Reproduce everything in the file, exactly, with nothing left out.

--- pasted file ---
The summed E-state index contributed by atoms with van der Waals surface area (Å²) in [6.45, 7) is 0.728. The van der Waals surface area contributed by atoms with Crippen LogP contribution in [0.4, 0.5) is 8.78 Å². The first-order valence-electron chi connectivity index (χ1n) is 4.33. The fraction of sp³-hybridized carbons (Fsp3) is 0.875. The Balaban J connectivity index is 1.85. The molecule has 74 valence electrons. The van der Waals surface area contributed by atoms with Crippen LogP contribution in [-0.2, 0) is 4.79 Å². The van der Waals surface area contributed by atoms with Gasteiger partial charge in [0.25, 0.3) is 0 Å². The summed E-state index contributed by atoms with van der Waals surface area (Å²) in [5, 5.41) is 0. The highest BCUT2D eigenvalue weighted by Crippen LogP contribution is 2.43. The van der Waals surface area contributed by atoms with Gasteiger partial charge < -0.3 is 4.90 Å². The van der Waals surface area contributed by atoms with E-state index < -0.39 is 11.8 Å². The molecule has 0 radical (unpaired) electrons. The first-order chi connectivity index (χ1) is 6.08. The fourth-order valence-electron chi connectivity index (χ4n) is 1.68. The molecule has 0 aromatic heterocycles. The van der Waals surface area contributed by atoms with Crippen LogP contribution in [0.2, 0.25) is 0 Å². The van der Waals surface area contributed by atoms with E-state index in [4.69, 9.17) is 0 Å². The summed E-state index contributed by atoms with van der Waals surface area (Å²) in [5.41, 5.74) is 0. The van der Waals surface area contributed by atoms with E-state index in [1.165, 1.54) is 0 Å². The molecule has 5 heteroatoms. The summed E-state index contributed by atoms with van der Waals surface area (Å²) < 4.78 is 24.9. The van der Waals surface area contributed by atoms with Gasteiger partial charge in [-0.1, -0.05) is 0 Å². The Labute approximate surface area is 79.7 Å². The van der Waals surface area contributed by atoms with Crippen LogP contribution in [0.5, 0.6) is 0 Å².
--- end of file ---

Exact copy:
The summed E-state index contributed by atoms with van der Waals surface area (Å²) in [6.45, 7) is 0.728. The van der Waals surface area contributed by atoms with Crippen LogP contribution in [0.4, 0.5) is 8.78 Å². The first-order valence-electron chi connectivity index (χ1n) is 4.33. The fraction of sp³-hybridized carbons (Fsp3) is 0.875. The Balaban J connectivity index is 1.85. The molecule has 74 valence electrons. The van der Waals surface area contributed by atoms with Crippen LogP contribution in [-0.2, 0) is 4.79 Å². The van der Waals surface area contributed by atoms with Gasteiger partial charge in [0.25, 0.3) is 0 Å². The summed E-state index contributed by atoms with van der Waals surface area (Å²) in [5, 5.41) is 0. The highest BCUT2D eigenvalue weighted by Crippen LogP contribution is 2.43. The van der Waals surface area contributed by atoms with Gasteiger partial charge < -0.3 is 4.90 Å². The van der Waals surface area contributed by atoms with E-state index < -0.39 is 11.8 Å². The molecule has 0 radical (unpaired) electrons. The first-order chi connectivity index (χ1) is 6.08. The fourth-order valence-electron chi connectivity index (χ4n) is 1.68. The molecule has 0 aromatic heterocycles. The van der Waals surface area contributed by atoms with Crippen LogP contribution in [0.2, 0.25) is 0 Å². The van der Waals surface area contributed by atoms with E-state index in [4.69, 9.17) is 0 Å². The summed E-state index contributed by atoms with van der Waals surface area (Å²) in [5.41, 5.74) is 0. The van der Waals surface area contributed by atoms with E-state index in [1.165, 1.54) is 0 Å². The molecule has 5 heteroatoms. The summed E-state index contributed by atoms with van der Waals surface area (Å²) < 4.78 is 24.9. The van der Waals surface area contributed by atoms with Gasteiger partial charge in [-0.1, -0.05) is 0 Å². The Labute approximate surface area is 79.7 Å². The van der Waals surface area contributed by atoms with Crippen LogP contribution in [0.5, 0.6) is 0 Å².